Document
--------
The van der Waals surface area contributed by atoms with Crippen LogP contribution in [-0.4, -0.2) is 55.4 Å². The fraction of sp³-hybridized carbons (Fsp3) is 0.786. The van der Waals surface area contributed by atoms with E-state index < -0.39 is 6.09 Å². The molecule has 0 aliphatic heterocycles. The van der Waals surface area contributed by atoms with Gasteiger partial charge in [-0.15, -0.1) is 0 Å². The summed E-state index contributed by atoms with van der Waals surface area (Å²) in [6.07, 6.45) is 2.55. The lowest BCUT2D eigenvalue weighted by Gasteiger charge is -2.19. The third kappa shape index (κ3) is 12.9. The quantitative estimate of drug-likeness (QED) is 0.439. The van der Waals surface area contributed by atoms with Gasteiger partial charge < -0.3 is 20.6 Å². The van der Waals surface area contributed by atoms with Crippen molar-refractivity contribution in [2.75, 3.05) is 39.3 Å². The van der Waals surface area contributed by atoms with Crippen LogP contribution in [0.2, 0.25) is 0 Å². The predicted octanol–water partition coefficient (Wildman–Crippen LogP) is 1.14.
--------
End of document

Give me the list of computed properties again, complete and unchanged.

The van der Waals surface area contributed by atoms with Crippen LogP contribution in [-0.4, -0.2) is 55.4 Å². The fraction of sp³-hybridized carbons (Fsp3) is 0.786. The van der Waals surface area contributed by atoms with E-state index < -0.39 is 6.09 Å². The molecule has 0 aliphatic heterocycles. The van der Waals surface area contributed by atoms with Gasteiger partial charge in [-0.15, -0.1) is 0 Å². The summed E-state index contributed by atoms with van der Waals surface area (Å²) in [6.07, 6.45) is 2.55. The lowest BCUT2D eigenvalue weighted by Gasteiger charge is -2.19. The third kappa shape index (κ3) is 12.9. The quantitative estimate of drug-likeness (QED) is 0.439. The van der Waals surface area contributed by atoms with Gasteiger partial charge < -0.3 is 20.6 Å². The van der Waals surface area contributed by atoms with Crippen molar-refractivity contribution in [2.75, 3.05) is 39.3 Å². The van der Waals surface area contributed by atoms with Crippen LogP contribution in [0.2, 0.25) is 0 Å². The predicted octanol–water partition coefficient (Wildman–Crippen LogP) is 1.14.